What is a 2.5D Game?



Quick video explaining what a 2.5D video game is.
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10 Comments

  1. No, 2.5 d is a pseudo 3D effect in a 2D engine, where you only take into account x and y. The best example is old 16bit beatem ups, where you can move up dawon left and right and also jump in a simulated z coordinate, which can´t exist in a 2d engine

  2. So new Battletoads for XBox is going to be sidescrolling game, like New Super Mario Bros. I was afraid that they were going to fuck it up by going full 3d…

  3. That's not what 2.5d is but don't feel bad about it. Even Wikipedia got it wrong. 2.5d was a term originally coined specifically for video games and particularly in reference to one type of game; beat'em'ups. And no, I don't mean 1 vs. 1 tournament fighters. I mean games where you go through swarms of enemies and beat em all up, hence the terminology of beat'em'up (em = them not him). Some good examples of 2.5d beat'em'ups are River City Ransom, Double Dragon, The Simpsons Arcade Game, Ninja Gaiden (the arcade game, not the nes game which is a platformer or the xbox game that is 3d), and Battletoads; but there are many more besides just those.
    Notice how in all of those games that I mentioned you can move towards and away from the background (there is depth) and you can jump and/or climb upon platforms. You can traverse upon more than just one plane (think of it as layers of the ground or height change).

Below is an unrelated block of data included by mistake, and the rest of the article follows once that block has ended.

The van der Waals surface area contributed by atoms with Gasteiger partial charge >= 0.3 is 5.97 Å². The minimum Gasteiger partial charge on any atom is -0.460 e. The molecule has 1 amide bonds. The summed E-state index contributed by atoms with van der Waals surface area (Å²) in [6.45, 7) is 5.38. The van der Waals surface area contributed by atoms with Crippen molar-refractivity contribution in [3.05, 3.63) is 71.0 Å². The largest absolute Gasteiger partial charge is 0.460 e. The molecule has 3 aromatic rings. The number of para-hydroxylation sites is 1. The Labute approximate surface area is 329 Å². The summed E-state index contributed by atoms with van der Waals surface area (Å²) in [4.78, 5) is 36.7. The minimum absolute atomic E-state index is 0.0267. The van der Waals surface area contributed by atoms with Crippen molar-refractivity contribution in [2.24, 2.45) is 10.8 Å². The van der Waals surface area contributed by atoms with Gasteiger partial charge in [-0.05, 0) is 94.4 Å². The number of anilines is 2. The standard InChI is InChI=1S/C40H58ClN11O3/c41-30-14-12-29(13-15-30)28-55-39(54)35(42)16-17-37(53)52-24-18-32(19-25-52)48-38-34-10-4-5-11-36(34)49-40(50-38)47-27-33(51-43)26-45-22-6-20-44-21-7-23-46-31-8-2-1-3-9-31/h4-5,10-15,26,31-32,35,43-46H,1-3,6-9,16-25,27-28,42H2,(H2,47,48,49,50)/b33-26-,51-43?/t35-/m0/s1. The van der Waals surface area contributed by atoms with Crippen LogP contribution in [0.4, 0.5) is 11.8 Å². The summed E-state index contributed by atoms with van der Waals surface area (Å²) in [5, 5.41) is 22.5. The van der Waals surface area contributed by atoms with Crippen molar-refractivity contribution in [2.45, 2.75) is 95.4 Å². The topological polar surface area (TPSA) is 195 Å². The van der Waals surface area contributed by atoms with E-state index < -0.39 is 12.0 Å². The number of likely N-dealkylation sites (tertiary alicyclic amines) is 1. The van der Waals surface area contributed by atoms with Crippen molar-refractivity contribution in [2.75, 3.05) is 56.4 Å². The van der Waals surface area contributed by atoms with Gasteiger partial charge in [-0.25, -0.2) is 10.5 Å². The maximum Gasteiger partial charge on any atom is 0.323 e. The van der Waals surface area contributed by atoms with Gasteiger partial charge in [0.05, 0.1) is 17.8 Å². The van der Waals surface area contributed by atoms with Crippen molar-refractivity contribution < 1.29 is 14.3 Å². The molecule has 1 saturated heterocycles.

If the character moves through 3 planes of movement while the view is affixed to a single perspective, then it is 2.5d.
     2.5d = 2.5 dimensions of movement for the main character. The camera does not rotate upon the axis; that is 3d.

    It does not matter whether 3d visual trickery is there or not. If there is no movement of the main character through all 3 planes, it is not 2.5d.
    Most games that people label as 2.5d today are not actually 2.5d at all, but simply 2d with a few 3d visual tricks added or a 3d game that has been constrained to one perspective. A 2.5d game can be made with a 3d engine if it sticks to the one true definition; 3 planes of movement for the character in a single perspective view = 2.5d. Games that are 2.5d are usually side-scrolling, but some other games may fit the definition.

    Everyone gets the definition of 2.5d wrong so I just thought maybe I should clear it up a little for people with this comment.
    Please don't take offense at my futile attempts to educate people as none is intended. Thank you for reading my informative little rant.

    I honestly believe that there should be some more terms coined to prevent confusion … for instance, why not have 2.1 dimensional be the term for 2d games with 3d visual trickery and 2.9 dimensional games be the term for games that are closer to 3d than what a normal 2.5d ever would be?
     If it were up to me, I would place anything created with a 3d engine under the 2.9 dimensional terminology rather than 2.5d, even if it fits strictly to the 2.5d definition otherwise; simply because 2.5d games were originally created in 2d and given more freedom of movement for the protagonist/character, not scaled back 3d.

  4. This is a good coverage. Thanks for this, especially since so many people seem so unclear on what 2.5D is. I also would have personally opted for a different game example (although this one is valid), but a game like new n' Tasty is much more clear and striking in the way it utilizes 2.5D.

  5. I don't think New Super Mario Bros was a good game to talk about as some, myself included, don't consider it 2.5D. You should have talked about Kirby 64, Donkey Kong Country; Tropical Freeze, or another game that at some point, looks like it's in 3D.

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